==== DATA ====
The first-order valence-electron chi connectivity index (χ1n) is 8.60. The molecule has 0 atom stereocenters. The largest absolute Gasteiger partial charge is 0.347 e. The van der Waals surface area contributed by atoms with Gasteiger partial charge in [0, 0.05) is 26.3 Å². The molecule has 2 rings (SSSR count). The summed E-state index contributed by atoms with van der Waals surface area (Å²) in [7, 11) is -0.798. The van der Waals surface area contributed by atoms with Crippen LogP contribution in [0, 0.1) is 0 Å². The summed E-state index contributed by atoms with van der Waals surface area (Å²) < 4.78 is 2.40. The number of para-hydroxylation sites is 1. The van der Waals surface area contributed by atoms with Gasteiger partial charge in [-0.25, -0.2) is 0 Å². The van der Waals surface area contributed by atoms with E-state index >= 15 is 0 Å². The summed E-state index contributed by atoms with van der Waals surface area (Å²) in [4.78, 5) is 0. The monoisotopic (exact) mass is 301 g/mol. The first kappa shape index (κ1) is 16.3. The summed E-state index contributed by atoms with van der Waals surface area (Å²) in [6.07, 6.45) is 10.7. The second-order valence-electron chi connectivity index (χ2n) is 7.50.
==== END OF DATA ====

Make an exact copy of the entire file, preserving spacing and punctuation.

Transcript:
The first-order valence-electron chi connectivity index (χ1n) is 8.60. The molecule has 0 atom stereocenters. The largest absolute Gasteiger partial charge is 0.347 e. The van der Waals surface area contributed by atoms with Gasteiger partial charge in [0, 0.05) is 26.3 Å². The molecule has 2 rings (SSSR count). The summed E-state index contributed by atoms with van der Waals surface area (Å²) in [7, 11) is -0.798. The van der Waals surface area contributed by atoms with Crippen LogP contribution in [0, 0.1) is 0 Å². The summed E-state index contributed by atoms with van der Waals surface area (Å²) < 4.78 is 2.40. The number of para-hydroxylation sites is 1. The van der Waals surface area contributed by atoms with Gasteiger partial charge in [-0.25, -0.2) is 0 Å². The van der Waals surface area contributed by atoms with E-state index >= 15 is 0 Å². The summed E-state index contributed by atoms with van der Waals surface area (Å²) in [4.78, 5) is 0. The monoisotopic (exact) mass is 301 g/mol. The first kappa shape index (κ1) is 16.3. The summed E-state index contributed by atoms with van der Waals surface area (Å²) in [6.07, 6.45) is 10.7. The second-order valence-electron chi connectivity index (χ2n) is 7.50.